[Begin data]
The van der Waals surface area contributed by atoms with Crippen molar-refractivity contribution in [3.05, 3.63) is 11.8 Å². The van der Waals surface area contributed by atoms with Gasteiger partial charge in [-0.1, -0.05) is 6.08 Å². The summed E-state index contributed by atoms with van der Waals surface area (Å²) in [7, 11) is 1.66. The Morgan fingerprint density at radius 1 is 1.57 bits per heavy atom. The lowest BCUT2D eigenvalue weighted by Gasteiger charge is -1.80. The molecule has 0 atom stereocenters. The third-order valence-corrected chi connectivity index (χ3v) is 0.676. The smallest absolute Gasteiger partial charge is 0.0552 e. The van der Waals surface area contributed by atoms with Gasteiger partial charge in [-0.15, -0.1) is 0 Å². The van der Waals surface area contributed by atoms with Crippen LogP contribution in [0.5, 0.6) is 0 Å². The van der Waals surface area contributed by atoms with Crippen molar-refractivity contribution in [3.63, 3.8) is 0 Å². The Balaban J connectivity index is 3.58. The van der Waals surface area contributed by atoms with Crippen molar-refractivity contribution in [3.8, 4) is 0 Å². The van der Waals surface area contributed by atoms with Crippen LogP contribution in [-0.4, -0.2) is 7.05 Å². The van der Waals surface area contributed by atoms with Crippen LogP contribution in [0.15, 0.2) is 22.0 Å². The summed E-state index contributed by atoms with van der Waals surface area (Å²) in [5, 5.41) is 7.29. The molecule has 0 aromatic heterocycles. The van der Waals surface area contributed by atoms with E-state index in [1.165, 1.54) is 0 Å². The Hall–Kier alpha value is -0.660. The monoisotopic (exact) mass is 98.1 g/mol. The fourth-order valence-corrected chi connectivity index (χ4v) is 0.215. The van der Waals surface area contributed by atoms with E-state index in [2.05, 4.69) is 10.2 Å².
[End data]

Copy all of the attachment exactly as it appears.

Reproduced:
The van der Waals surface area contributed by atoms with Crippen molar-refractivity contribution in [3.05, 3.63) is 11.8 Å². The van der Waals surface area contributed by atoms with Gasteiger partial charge in [-0.1, -0.05) is 6.08 Å². The summed E-state index contributed by atoms with van der Waals surface area (Å²) in [7, 11) is 1.66. The Morgan fingerprint density at radius 1 is 1.57 bits per heavy atom. The lowest BCUT2D eigenvalue weighted by Gasteiger charge is -1.80. The molecule has 0 atom stereocenters. The third-order valence-corrected chi connectivity index (χ3v) is 0.676. The smallest absolute Gasteiger partial charge is 0.0552 e. The van der Waals surface area contributed by atoms with Gasteiger partial charge in [-0.15, -0.1) is 0 Å². The van der Waals surface area contributed by atoms with Crippen LogP contribution in [0.5, 0.6) is 0 Å². The van der Waals surface area contributed by atoms with Crippen molar-refractivity contribution in [3.63, 3.8) is 0 Å². The Balaban J connectivity index is 3.58. The van der Waals surface area contributed by atoms with Crippen molar-refractivity contribution in [3.8, 4) is 0 Å². The van der Waals surface area contributed by atoms with Crippen LogP contribution in [-0.4, -0.2) is 7.05 Å². The van der Waals surface area contributed by atoms with Crippen LogP contribution in [0.15, 0.2) is 22.0 Å². The summed E-state index contributed by atoms with van der Waals surface area (Å²) in [5, 5.41) is 7.29. The molecule has 0 aromatic heterocycles. The van der Waals surface area contributed by atoms with E-state index in [1.165, 1.54) is 0 Å². The Hall–Kier alpha value is -0.660. The monoisotopic (exact) mass is 98.1 g/mol. The fourth-order valence-corrected chi connectivity index (χ4v) is 0.215. The van der Waals surface area contributed by atoms with E-state index in [2.05, 4.69) is 10.2 Å².